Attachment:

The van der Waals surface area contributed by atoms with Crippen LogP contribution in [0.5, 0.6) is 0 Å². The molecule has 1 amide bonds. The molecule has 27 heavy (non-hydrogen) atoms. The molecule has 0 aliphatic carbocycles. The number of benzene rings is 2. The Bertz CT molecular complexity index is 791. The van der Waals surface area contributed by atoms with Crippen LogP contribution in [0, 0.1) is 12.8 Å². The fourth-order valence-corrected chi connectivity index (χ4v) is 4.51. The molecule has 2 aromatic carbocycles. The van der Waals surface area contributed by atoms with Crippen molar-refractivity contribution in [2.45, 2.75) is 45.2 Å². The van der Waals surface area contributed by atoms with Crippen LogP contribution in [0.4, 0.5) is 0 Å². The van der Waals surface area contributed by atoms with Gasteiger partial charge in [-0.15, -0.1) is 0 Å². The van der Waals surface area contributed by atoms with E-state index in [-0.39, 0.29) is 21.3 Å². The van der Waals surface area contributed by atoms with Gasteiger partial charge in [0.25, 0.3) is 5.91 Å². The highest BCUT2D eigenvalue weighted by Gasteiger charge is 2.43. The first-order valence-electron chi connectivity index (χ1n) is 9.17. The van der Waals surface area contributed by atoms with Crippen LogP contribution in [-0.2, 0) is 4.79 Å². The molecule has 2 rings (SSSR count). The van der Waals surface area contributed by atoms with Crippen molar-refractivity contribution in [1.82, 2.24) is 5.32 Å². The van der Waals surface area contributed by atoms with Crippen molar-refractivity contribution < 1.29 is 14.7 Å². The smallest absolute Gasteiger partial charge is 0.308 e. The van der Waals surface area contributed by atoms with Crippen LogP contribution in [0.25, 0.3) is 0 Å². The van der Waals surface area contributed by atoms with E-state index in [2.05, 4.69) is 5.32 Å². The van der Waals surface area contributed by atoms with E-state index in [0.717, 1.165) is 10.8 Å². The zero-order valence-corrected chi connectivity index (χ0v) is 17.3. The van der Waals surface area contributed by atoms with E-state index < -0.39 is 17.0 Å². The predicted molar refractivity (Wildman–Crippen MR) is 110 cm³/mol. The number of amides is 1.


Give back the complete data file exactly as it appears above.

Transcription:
The van der Waals surface area contributed by atoms with Crippen LogP contribution in [0.5, 0.6) is 0 Å². The molecule has 1 amide bonds. The molecule has 27 heavy (non-hydrogen) atoms. The molecule has 0 aliphatic carbocycles. The number of benzene rings is 2. The Bertz CT molecular complexity index is 791. The van der Waals surface area contributed by atoms with Crippen LogP contribution in [0, 0.1) is 12.8 Å². The fourth-order valence-corrected chi connectivity index (χ4v) is 4.51. The molecule has 2 aromatic carbocycles. The van der Waals surface area contributed by atoms with Crippen molar-refractivity contribution in [2.45, 2.75) is 45.2 Å². The van der Waals surface area contributed by atoms with Crippen LogP contribution in [0.4, 0.5) is 0 Å². The van der Waals surface area contributed by atoms with Gasteiger partial charge in [-0.15, -0.1) is 0 Å². The van der Waals surface area contributed by atoms with E-state index in [-0.39, 0.29) is 21.3 Å². The van der Waals surface area contributed by atoms with Gasteiger partial charge in [0.25, 0.3) is 5.91 Å². The highest BCUT2D eigenvalue weighted by Gasteiger charge is 2.43. The first-order valence-electron chi connectivity index (χ1n) is 9.17. The van der Waals surface area contributed by atoms with Crippen LogP contribution in [-0.2, 0) is 4.79 Å². The molecule has 2 rings (SSSR count). The van der Waals surface area contributed by atoms with Crippen molar-refractivity contribution in [1.82, 2.24) is 5.32 Å². The van der Waals surface area contributed by atoms with Crippen molar-refractivity contribution < 1.29 is 14.7 Å². The smallest absolute Gasteiger partial charge is 0.308 e. The van der Waals surface area contributed by atoms with Crippen LogP contribution in [0.25, 0.3) is 0 Å². The van der Waals surface area contributed by atoms with E-state index in [2.05, 4.69) is 5.32 Å². The van der Waals surface area contributed by atoms with E-state index in [0.717, 1.165) is 10.8 Å². The zero-order valence-corrected chi connectivity index (χ0v) is 17.3. The van der Waals surface area contributed by atoms with E-state index < -0.39 is 17.0 Å². The predicted molar refractivity (Wildman–Crippen MR) is 110 cm³/mol. The number of amides is 1.